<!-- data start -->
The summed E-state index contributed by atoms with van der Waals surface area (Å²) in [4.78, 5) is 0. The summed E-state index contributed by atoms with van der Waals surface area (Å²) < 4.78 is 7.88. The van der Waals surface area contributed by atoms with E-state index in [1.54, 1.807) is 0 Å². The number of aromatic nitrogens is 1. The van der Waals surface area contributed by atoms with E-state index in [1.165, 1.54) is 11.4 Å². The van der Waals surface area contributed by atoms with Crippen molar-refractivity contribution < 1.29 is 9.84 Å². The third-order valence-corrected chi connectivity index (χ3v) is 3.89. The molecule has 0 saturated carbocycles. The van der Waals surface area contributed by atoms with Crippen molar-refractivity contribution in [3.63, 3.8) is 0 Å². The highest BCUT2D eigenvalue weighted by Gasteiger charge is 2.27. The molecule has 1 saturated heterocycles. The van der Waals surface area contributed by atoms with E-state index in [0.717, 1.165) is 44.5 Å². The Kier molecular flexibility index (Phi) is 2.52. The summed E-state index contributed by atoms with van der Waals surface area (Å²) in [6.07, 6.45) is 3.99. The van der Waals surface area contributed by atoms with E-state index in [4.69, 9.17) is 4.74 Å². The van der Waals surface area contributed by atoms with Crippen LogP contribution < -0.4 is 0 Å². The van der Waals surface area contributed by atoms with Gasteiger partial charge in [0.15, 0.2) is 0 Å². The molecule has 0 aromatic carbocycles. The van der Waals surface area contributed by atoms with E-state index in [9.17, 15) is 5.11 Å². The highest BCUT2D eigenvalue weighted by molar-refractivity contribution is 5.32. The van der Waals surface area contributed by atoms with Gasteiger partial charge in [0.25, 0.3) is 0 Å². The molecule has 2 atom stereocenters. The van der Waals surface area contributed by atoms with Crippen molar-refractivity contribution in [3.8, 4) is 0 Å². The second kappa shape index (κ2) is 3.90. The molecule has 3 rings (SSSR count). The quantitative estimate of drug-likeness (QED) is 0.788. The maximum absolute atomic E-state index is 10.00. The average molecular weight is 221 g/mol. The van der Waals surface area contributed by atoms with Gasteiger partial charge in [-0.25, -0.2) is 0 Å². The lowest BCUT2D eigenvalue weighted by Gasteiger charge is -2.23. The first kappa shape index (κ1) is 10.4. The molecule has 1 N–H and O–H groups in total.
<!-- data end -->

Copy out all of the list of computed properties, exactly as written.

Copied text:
The summed E-state index contributed by atoms with van der Waals surface area (Å²) in [4.78, 5) is 0. The summed E-state index contributed by atoms with van der Waals surface area (Å²) < 4.78 is 7.88. The van der Waals surface area contributed by atoms with E-state index in [1.54, 1.807) is 0 Å². The number of aromatic nitrogens is 1. The van der Waals surface area contributed by atoms with E-state index in [1.165, 1.54) is 11.4 Å². The van der Waals surface area contributed by atoms with Crippen molar-refractivity contribution < 1.29 is 9.84 Å². The third-order valence-corrected chi connectivity index (χ3v) is 3.89. The molecule has 0 saturated carbocycles. The van der Waals surface area contributed by atoms with Crippen molar-refractivity contribution in [3.63, 3.8) is 0 Å². The highest BCUT2D eigenvalue weighted by Gasteiger charge is 2.27. The molecule has 1 saturated heterocycles. The van der Waals surface area contributed by atoms with E-state index in [0.717, 1.165) is 44.5 Å². The Kier molecular flexibility index (Phi) is 2.52. The summed E-state index contributed by atoms with van der Waals surface area (Å²) in [6.07, 6.45) is 3.99. The van der Waals surface area contributed by atoms with E-state index in [4.69, 9.17) is 4.74 Å². The van der Waals surface area contributed by atoms with Crippen LogP contribution < -0.4 is 0 Å². The van der Waals surface area contributed by atoms with Gasteiger partial charge in [0.15, 0.2) is 0 Å². The molecule has 0 aromatic carbocycles. The van der Waals surface area contributed by atoms with E-state index in [9.17, 15) is 5.11 Å². The highest BCUT2D eigenvalue weighted by molar-refractivity contribution is 5.32. The van der Waals surface area contributed by atoms with Gasteiger partial charge in [0.25, 0.3) is 0 Å². The molecule has 2 atom stereocenters. The van der Waals surface area contributed by atoms with Crippen molar-refractivity contribution in [3.8, 4) is 0 Å². The second kappa shape index (κ2) is 3.90. The molecule has 3 rings (SSSR count). The quantitative estimate of drug-likeness (QED) is 0.788. The maximum absolute atomic E-state index is 10.00. The average molecular weight is 221 g/mol. The van der Waals surface area contributed by atoms with Gasteiger partial charge in [-0.25, -0.2) is 0 Å². The lowest BCUT2D eigenvalue weighted by Gasteiger charge is -2.23. The first kappa shape index (κ1) is 10.4. The molecule has 1 N–H and O–H groups in total.